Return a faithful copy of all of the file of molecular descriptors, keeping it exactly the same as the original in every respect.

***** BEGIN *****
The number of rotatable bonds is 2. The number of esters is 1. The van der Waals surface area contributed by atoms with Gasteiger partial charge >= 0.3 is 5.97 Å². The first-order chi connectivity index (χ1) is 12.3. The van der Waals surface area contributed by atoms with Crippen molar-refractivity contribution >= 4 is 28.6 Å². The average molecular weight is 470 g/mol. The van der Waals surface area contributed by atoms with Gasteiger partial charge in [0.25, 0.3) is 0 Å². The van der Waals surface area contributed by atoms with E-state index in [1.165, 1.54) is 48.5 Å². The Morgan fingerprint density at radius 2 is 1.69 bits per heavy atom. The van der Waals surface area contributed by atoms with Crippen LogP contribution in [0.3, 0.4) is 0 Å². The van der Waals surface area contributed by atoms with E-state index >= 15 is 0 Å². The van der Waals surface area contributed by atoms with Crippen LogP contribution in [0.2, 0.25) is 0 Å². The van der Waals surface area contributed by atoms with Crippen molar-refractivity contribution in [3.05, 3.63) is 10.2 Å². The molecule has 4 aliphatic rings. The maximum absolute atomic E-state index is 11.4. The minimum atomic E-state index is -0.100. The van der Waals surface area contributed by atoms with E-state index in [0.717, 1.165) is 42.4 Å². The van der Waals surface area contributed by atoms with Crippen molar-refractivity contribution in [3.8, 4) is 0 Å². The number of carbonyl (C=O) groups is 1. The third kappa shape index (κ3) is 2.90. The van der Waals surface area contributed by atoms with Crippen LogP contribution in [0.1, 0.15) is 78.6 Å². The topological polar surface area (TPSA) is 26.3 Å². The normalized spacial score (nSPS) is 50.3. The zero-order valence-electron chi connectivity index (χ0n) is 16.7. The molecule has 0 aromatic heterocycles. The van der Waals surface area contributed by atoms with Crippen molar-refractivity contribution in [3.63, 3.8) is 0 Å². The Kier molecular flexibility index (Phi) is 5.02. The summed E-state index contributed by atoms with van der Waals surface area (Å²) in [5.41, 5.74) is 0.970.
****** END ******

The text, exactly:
The number of rotatable bonds is 2. The number of esters is 1. The van der Waals surface area contributed by atoms with Gasteiger partial charge >= 0.3 is 5.97 Å². The first-order chi connectivity index (χ1) is 12.3. The van der Waals surface area contributed by atoms with Crippen molar-refractivity contribution >= 4 is 28.6 Å². The average molecular weight is 470 g/mol. The van der Waals surface area contributed by atoms with Gasteiger partial charge in [0.25, 0.3) is 0 Å². The van der Waals surface area contributed by atoms with E-state index in [1.165, 1.54) is 48.5 Å². The Morgan fingerprint density at radius 2 is 1.69 bits per heavy atom. The van der Waals surface area contributed by atoms with Crippen LogP contribution in [0.3, 0.4) is 0 Å². The van der Waals surface area contributed by atoms with E-state index >= 15 is 0 Å². The van der Waals surface area contributed by atoms with Crippen LogP contribution in [0.2, 0.25) is 0 Å². The van der Waals surface area contributed by atoms with Crippen molar-refractivity contribution in [3.05, 3.63) is 10.2 Å². The molecule has 4 aliphatic rings. The maximum absolute atomic E-state index is 11.4. The minimum atomic E-state index is -0.100. The van der Waals surface area contributed by atoms with E-state index in [0.717, 1.165) is 42.4 Å². The van der Waals surface area contributed by atoms with Crippen molar-refractivity contribution in [3.8, 4) is 0 Å². The number of carbonyl (C=O) groups is 1. The third kappa shape index (κ3) is 2.90. The van der Waals surface area contributed by atoms with Crippen LogP contribution in [0.1, 0.15) is 78.6 Å². The topological polar surface area (TPSA) is 26.3 Å². The normalized spacial score (nSPS) is 50.3. The zero-order valence-electron chi connectivity index (χ0n) is 16.7. The molecule has 0 aromatic heterocycles. The van der Waals surface area contributed by atoms with Crippen molar-refractivity contribution in [3.63, 3.8) is 0 Å². The Kier molecular flexibility index (Phi) is 5.02. The summed E-state index contributed by atoms with van der Waals surface area (Å²) in [5.41, 5.74) is 0.970.